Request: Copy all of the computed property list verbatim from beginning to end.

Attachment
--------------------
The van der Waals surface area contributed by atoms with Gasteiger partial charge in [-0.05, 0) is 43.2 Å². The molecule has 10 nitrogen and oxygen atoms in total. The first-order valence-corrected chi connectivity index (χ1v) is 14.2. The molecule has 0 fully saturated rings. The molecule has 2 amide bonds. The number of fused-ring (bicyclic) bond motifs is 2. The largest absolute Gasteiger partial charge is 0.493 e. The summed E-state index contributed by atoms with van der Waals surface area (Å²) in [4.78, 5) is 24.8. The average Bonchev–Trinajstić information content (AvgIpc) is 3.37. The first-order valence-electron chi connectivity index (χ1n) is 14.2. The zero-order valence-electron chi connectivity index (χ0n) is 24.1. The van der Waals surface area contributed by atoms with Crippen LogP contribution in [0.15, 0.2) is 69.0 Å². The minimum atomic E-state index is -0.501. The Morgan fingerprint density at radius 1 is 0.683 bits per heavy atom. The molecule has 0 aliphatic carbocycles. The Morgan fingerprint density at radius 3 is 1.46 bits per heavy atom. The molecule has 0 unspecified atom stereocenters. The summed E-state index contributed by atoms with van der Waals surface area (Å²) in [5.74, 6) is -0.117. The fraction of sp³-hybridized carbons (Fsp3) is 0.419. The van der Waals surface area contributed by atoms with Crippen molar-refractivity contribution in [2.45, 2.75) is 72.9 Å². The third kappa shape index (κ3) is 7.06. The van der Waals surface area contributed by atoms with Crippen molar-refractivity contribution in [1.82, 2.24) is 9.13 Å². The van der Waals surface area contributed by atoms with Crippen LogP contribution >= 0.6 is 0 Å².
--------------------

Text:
The van der Waals surface area contributed by atoms with Gasteiger partial charge in [-0.05, 0) is 43.2 Å². The molecule has 10 nitrogen and oxygen atoms in total. The first-order valence-corrected chi connectivity index (χ1v) is 14.2. The molecule has 0 fully saturated rings. The molecule has 2 amide bonds. The number of fused-ring (bicyclic) bond motifs is 2. The largest absolute Gasteiger partial charge is 0.493 e. The summed E-state index contributed by atoms with van der Waals surface area (Å²) in [4.78, 5) is 24.8. The average Bonchev–Trinajstić information content (AvgIpc) is 3.37. The first-order valence-electron chi connectivity index (χ1n) is 14.2. The zero-order valence-electron chi connectivity index (χ0n) is 24.1. The van der Waals surface area contributed by atoms with Crippen LogP contribution in [0.15, 0.2) is 69.0 Å². The minimum atomic E-state index is -0.501. The Morgan fingerprint density at radius 1 is 0.683 bits per heavy atom. The molecule has 0 aliphatic carbocycles. The Morgan fingerprint density at radius 3 is 1.46 bits per heavy atom. The molecule has 0 unspecified atom stereocenters. The summed E-state index contributed by atoms with van der Waals surface area (Å²) in [5.74, 6) is -0.117. The fraction of sp³-hybridized carbons (Fsp3) is 0.419. The van der Waals surface area contributed by atoms with Crippen molar-refractivity contribution in [2.45, 2.75) is 72.9 Å². The third kappa shape index (κ3) is 7.06. The van der Waals surface area contributed by atoms with Crippen molar-refractivity contribution in [1.82, 2.24) is 9.13 Å². The van der Waals surface area contributed by atoms with Crippen LogP contribution >= 0.6 is 0 Å².